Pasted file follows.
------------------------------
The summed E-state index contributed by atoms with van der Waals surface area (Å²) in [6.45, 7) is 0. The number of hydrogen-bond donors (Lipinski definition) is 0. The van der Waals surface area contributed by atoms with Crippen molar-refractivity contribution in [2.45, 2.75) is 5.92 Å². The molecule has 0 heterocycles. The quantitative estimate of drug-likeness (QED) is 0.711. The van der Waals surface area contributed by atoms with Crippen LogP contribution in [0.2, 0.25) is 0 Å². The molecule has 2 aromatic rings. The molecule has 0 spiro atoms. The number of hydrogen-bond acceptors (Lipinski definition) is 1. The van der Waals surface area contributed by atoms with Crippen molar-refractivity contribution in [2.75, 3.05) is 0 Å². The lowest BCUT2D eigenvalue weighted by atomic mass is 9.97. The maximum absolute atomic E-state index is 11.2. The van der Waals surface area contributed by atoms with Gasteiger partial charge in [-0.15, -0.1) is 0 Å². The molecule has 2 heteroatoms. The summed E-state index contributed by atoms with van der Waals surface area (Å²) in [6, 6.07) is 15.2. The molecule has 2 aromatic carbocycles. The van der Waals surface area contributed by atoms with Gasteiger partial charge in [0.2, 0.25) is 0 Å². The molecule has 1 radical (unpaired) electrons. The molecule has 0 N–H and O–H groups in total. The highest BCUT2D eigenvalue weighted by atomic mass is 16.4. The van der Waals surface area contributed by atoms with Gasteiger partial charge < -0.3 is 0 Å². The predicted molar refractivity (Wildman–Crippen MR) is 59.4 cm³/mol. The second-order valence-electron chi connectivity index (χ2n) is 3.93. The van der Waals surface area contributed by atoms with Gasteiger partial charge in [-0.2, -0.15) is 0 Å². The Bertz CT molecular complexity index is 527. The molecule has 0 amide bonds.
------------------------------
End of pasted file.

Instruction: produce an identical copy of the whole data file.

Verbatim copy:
The summed E-state index contributed by atoms with van der Waals surface area (Å²) in [6.45, 7) is 0. The number of hydrogen-bond donors (Lipinski definition) is 0. The van der Waals surface area contributed by atoms with Crippen molar-refractivity contribution in [2.45, 2.75) is 5.92 Å². The molecule has 0 heterocycles. The quantitative estimate of drug-likeness (QED) is 0.711. The van der Waals surface area contributed by atoms with Crippen LogP contribution in [0.2, 0.25) is 0 Å². The molecule has 2 aromatic rings. The molecule has 0 spiro atoms. The number of hydrogen-bond acceptors (Lipinski definition) is 1. The van der Waals surface area contributed by atoms with Crippen molar-refractivity contribution in [2.75, 3.05) is 0 Å². The lowest BCUT2D eigenvalue weighted by atomic mass is 9.97. The maximum absolute atomic E-state index is 11.2. The van der Waals surface area contributed by atoms with Gasteiger partial charge in [-0.15, -0.1) is 0 Å². The molecule has 2 heteroatoms. The summed E-state index contributed by atoms with van der Waals surface area (Å²) in [6, 6.07) is 15.2. The molecule has 2 aromatic carbocycles. The van der Waals surface area contributed by atoms with Gasteiger partial charge in [0.2, 0.25) is 0 Å². The molecule has 1 radical (unpaired) electrons. The molecule has 0 N–H and O–H groups in total. The highest BCUT2D eigenvalue weighted by atomic mass is 16.4. The van der Waals surface area contributed by atoms with Gasteiger partial charge < -0.3 is 0 Å². The predicted molar refractivity (Wildman–Crippen MR) is 59.4 cm³/mol. The second-order valence-electron chi connectivity index (χ2n) is 3.93. The van der Waals surface area contributed by atoms with Gasteiger partial charge in [-0.2, -0.15) is 0 Å². The Bertz CT molecular complexity index is 527. The molecule has 0 amide bonds.